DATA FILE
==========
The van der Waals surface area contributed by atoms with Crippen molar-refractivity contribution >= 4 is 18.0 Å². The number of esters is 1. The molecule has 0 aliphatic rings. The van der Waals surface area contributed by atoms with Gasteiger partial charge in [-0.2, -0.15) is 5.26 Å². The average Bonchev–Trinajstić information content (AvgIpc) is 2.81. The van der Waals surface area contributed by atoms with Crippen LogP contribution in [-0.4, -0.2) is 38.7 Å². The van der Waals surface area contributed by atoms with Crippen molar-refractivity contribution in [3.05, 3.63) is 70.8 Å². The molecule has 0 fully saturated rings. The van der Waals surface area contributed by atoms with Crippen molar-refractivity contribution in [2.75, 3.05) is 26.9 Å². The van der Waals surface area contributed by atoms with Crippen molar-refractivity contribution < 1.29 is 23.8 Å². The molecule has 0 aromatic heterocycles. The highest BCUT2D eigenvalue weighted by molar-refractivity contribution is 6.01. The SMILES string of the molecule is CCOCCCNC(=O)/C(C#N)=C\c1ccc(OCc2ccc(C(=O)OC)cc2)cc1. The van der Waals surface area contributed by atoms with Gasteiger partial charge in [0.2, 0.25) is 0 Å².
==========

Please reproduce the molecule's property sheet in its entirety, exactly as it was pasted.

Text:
The van der Waals surface area contributed by atoms with Crippen molar-refractivity contribution >= 4 is 18.0 Å². The number of esters is 1. The molecule has 0 aliphatic rings. The van der Waals surface area contributed by atoms with Gasteiger partial charge in [-0.2, -0.15) is 5.26 Å². The average Bonchev–Trinajstić information content (AvgIpc) is 2.81. The van der Waals surface area contributed by atoms with Crippen LogP contribution in [-0.4, -0.2) is 38.7 Å². The van der Waals surface area contributed by atoms with Crippen molar-refractivity contribution in [3.05, 3.63) is 70.8 Å². The molecule has 0 fully saturated rings. The van der Waals surface area contributed by atoms with Crippen molar-refractivity contribution in [2.75, 3.05) is 26.9 Å². The van der Waals surface area contributed by atoms with Crippen molar-refractivity contribution < 1.29 is 23.8 Å². The molecule has 0 aromatic heterocycles. The highest BCUT2D eigenvalue weighted by molar-refractivity contribution is 6.01. The SMILES string of the molecule is CCOCCCNC(=O)/C(C#N)=C\c1ccc(OCc2ccc(C(=O)OC)cc2)cc1. The van der Waals surface area contributed by atoms with Gasteiger partial charge in [0.2, 0.25) is 0 Å².